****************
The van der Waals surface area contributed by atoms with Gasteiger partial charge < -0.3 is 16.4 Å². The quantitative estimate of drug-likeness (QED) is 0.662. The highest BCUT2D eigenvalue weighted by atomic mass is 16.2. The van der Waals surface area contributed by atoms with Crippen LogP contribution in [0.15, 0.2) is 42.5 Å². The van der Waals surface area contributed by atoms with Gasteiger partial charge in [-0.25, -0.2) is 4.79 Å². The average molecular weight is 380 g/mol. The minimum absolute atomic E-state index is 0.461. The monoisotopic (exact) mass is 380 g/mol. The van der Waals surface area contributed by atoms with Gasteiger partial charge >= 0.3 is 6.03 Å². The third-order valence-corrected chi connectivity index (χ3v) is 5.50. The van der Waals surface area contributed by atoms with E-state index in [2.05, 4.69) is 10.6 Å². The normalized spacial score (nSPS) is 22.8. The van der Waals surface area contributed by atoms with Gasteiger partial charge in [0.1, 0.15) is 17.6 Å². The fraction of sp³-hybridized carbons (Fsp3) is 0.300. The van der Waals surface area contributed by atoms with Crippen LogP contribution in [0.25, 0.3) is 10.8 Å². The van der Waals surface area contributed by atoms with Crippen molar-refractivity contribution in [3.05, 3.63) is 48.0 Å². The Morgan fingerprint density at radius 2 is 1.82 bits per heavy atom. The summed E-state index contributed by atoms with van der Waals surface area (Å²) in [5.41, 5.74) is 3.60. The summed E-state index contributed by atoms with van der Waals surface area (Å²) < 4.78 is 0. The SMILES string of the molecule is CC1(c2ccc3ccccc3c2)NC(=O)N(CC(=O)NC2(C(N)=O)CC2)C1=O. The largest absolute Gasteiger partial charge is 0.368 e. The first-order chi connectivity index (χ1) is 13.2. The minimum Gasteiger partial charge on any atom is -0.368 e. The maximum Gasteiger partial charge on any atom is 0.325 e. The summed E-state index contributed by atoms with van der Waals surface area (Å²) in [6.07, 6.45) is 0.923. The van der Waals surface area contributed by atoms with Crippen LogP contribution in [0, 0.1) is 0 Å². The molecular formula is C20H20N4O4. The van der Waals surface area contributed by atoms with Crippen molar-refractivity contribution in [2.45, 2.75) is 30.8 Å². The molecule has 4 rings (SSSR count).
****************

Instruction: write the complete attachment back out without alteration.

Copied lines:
The van der Waals surface area contributed by atoms with Gasteiger partial charge < -0.3 is 16.4 Å². The quantitative estimate of drug-likeness (QED) is 0.662. The highest BCUT2D eigenvalue weighted by atomic mass is 16.2. The van der Waals surface area contributed by atoms with Crippen LogP contribution in [0.15, 0.2) is 42.5 Å². The van der Waals surface area contributed by atoms with Gasteiger partial charge in [-0.25, -0.2) is 4.79 Å². The average molecular weight is 380 g/mol. The minimum absolute atomic E-state index is 0.461. The monoisotopic (exact) mass is 380 g/mol. The van der Waals surface area contributed by atoms with Gasteiger partial charge >= 0.3 is 6.03 Å². The third-order valence-corrected chi connectivity index (χ3v) is 5.50. The van der Waals surface area contributed by atoms with E-state index in [2.05, 4.69) is 10.6 Å². The normalized spacial score (nSPS) is 22.8. The van der Waals surface area contributed by atoms with Gasteiger partial charge in [0.1, 0.15) is 17.6 Å². The fraction of sp³-hybridized carbons (Fsp3) is 0.300. The van der Waals surface area contributed by atoms with Crippen LogP contribution in [0.25, 0.3) is 10.8 Å². The van der Waals surface area contributed by atoms with Crippen molar-refractivity contribution in [3.05, 3.63) is 48.0 Å². The Morgan fingerprint density at radius 2 is 1.82 bits per heavy atom. The summed E-state index contributed by atoms with van der Waals surface area (Å²) in [5.41, 5.74) is 3.60. The summed E-state index contributed by atoms with van der Waals surface area (Å²) < 4.78 is 0. The SMILES string of the molecule is CC1(c2ccc3ccccc3c2)NC(=O)N(CC(=O)NC2(C(N)=O)CC2)C1=O. The largest absolute Gasteiger partial charge is 0.368 e. The first-order chi connectivity index (χ1) is 13.2. The minimum Gasteiger partial charge on any atom is -0.368 e. The maximum Gasteiger partial charge on any atom is 0.325 e. The summed E-state index contributed by atoms with van der Waals surface area (Å²) in [6.07, 6.45) is 0.923. The van der Waals surface area contributed by atoms with Crippen LogP contribution in [0, 0.1) is 0 Å². The molecular formula is C20H20N4O4. The van der Waals surface area contributed by atoms with Crippen molar-refractivity contribution in [2.45, 2.75) is 30.8 Å². The molecule has 4 rings (SSSR count).